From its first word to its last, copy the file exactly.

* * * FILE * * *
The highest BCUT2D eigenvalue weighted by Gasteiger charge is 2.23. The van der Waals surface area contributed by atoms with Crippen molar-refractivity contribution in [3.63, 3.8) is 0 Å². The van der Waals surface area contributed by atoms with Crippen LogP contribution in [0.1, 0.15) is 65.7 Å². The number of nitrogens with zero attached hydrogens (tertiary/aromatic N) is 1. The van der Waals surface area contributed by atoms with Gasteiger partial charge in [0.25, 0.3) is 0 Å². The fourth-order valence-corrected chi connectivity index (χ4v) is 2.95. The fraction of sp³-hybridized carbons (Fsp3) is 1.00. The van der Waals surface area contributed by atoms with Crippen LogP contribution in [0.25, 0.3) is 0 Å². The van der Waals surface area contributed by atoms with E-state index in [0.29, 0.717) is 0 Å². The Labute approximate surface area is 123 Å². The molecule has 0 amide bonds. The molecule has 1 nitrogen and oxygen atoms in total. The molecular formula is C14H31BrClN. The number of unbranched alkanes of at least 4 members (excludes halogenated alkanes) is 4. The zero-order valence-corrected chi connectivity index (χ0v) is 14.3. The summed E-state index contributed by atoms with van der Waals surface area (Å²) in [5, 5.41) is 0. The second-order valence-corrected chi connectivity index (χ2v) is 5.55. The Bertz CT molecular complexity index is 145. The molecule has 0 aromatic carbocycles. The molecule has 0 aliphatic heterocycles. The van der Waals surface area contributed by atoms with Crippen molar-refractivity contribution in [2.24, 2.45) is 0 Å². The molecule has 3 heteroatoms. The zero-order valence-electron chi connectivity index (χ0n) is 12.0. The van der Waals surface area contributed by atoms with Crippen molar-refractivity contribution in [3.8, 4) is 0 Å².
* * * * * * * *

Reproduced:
The highest BCUT2D eigenvalue weighted by Gasteiger charge is 2.23. The van der Waals surface area contributed by atoms with Crippen molar-refractivity contribution in [3.63, 3.8) is 0 Å². The van der Waals surface area contributed by atoms with Crippen LogP contribution in [0.1, 0.15) is 65.7 Å². The number of nitrogens with zero attached hydrogens (tertiary/aromatic N) is 1. The van der Waals surface area contributed by atoms with Gasteiger partial charge in [0.25, 0.3) is 0 Å². The fourth-order valence-corrected chi connectivity index (χ4v) is 2.95. The fraction of sp³-hybridized carbons (Fsp3) is 1.00. The van der Waals surface area contributed by atoms with Crippen LogP contribution in [0.25, 0.3) is 0 Å². The van der Waals surface area contributed by atoms with E-state index in [0.29, 0.717) is 0 Å². The Labute approximate surface area is 123 Å². The molecule has 0 amide bonds. The molecule has 1 nitrogen and oxygen atoms in total. The molecular formula is C14H31BrClN. The number of unbranched alkanes of at least 4 members (excludes halogenated alkanes) is 4. The zero-order valence-corrected chi connectivity index (χ0v) is 14.3. The summed E-state index contributed by atoms with van der Waals surface area (Å²) in [5, 5.41) is 0. The second-order valence-corrected chi connectivity index (χ2v) is 5.55. The Bertz CT molecular complexity index is 145. The molecule has 0 aromatic carbocycles. The molecule has 0 aliphatic heterocycles. The van der Waals surface area contributed by atoms with Crippen molar-refractivity contribution in [2.24, 2.45) is 0 Å². The molecule has 3 heteroatoms. The zero-order valence-electron chi connectivity index (χ0n) is 12.0. The van der Waals surface area contributed by atoms with Crippen molar-refractivity contribution in [3.8, 4) is 0 Å².